Trump Administration Will Allow Work Requirements for Medicaid
The announcement clears the way for 10 states that have already applied with CMS to start such programs. But states that do want to require people on Medicaid to work will face legal challenges, because some say work requirements do not support the objectives of the Medicaid program and thus can’t be allowed under current law.
Medicaid is a program that provides healthcare coverage for certain people with low income and few assets (valuable property like homes or cars). Low-income groups that must be covered by Medicaid include people with disabilities, people who are elderly, pregnant women, and children. The Patient Protection and Affordable Care Act, also known as the ACA and Obamacare, offered federal funds to states to expand Medicaid to cover more people based on income, even if they don’t have a disability or other medical need.
In most states now, anybody who earns less than a certain amount of money can get healthcare coverage through Medicaid. This has allowed people to get medical care despite financial struggles and assured payment to the hospitals and medical centers that provide them care.
Despite the benefits of expanding Medicaid, many people believe such programs cost the government too much money. And, under current law, people who qualify for Medicaid are allowed to be unemployed. Some people also believe that offering this kind of assistance encourages participants to not work. Legislators in favor of work requirements say they will result in more people on Medicaid having jobs and participating in healthy behaviors, which will be good for them and their community.
CMS may give states permission to try new programs, like work requirements, but the law requires that any state programs continue to help the objectives of Medicaid. This is most commonly interpreted to mean new programs will continue to help people with low incomes by increasing their access to medical care or improving their health.
The January Announcement
The letter from CMS announcing their support of work requirements argues that work and community activities are good for health. “For example, higher earnings are positively correlated with longer lifespan,” the letter states. It refers to other studies that link unemployment with depression, more deaths and more visits to the hospital. The conclusion from CMS is that work requirements will encourage people to work, which will be good for their health. CMS does note that states should not require people with a disability to work, but how the government defines disability relies on a person using Supplementary Security Income, which has specific requirements and can take a long time to approve.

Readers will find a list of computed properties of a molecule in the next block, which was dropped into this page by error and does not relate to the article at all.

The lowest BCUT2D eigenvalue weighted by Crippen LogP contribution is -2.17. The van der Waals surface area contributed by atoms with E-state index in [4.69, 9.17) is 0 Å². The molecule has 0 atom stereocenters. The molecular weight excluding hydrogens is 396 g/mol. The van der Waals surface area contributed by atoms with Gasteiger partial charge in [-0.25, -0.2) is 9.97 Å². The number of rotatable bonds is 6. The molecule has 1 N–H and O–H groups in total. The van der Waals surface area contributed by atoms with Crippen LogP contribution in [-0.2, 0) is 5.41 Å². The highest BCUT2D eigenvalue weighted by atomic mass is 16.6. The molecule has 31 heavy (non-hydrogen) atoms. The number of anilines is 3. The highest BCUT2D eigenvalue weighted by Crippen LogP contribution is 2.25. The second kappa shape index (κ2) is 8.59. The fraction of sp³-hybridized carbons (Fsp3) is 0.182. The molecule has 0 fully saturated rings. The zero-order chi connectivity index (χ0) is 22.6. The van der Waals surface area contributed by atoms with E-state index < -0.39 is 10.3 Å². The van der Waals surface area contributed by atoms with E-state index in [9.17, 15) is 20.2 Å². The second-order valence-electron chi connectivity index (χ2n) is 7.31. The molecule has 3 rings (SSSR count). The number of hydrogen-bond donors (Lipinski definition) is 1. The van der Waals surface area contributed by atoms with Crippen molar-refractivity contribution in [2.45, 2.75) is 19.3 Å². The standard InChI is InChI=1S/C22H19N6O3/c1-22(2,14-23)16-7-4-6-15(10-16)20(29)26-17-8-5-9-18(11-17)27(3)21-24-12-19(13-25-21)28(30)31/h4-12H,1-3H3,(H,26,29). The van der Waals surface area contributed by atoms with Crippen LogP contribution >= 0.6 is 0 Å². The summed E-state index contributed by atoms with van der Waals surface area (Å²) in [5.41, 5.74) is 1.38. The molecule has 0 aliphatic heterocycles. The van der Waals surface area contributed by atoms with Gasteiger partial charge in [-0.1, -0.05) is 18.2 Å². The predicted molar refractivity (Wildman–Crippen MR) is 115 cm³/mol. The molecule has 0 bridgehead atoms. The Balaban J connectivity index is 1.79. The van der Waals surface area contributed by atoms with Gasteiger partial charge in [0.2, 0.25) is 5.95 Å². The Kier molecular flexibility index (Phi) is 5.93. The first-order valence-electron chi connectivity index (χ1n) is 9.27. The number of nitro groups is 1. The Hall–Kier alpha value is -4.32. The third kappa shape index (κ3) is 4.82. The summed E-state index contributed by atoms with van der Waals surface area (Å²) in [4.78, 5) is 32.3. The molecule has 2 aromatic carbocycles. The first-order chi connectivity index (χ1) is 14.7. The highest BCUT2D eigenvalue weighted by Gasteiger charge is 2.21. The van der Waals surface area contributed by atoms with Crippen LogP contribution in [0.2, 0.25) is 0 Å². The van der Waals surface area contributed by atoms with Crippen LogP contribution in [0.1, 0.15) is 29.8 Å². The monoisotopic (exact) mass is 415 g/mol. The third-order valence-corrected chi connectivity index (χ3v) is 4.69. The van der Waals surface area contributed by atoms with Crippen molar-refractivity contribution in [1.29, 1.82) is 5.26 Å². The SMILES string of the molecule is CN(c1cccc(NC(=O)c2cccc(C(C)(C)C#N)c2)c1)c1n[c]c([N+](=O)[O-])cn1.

There are many reasons why you may not be able to work. Kaiser Family Foundation reported on data about people who would be affected by a work requirement, and found that most already work and many people not working were in school (15 percent) or taking care of family (30 percent). Others would like to but haven’t found work. The largest group were 36 percent of people who reported an illness or condition that keeps them from working. If you have a major illness like breast cancer, you may find that you can’t work because of long-term treatment but don’t qualify as disabled.
According to an article in the Washington Post, states that have applied with CMS to require proof of work are: Arizona, Arkansas, Indiana, Kansas, Kentucky, Maine, New Hampshire, North Carolina, Utah and Wisconsin. Kentucky’s plan was approved on January 12.
What This Means for You
If you have had to leave work or work less because of breast cancer symptoms and treatment and rely on Medicaid to make medical care affordable, you may wonder if you will be affected. A work requirement will make it more difficult for many to get healthcare coverage, but how one affects you specifically will depend a lot on your state and what CMS decides to allow each state to do.
Most states have not applied to require work and many probably will not. States that do get approval may not require you to work if you have a major illness like breast cancer or if you are a caregiver.
Keeping your coverage is important, especially if you are receiving breast cancer treatment. If your state installs a work requirement, prepared to provide more information to keep your Medicaid benefits. You may be asked to prove that you have work, or that you have an exception, and either can mean extra paperwork. You will also have to remember to report any changes in pay or employment status in a timely manner or risk losing your benefits.
Right now, you can call your state representatives. People speaking about their stories changed the minds of national legislators several times in 2017. If you are worried that a work requirement would affect your ability to pay for health care or properly see after your health, let your representatives know.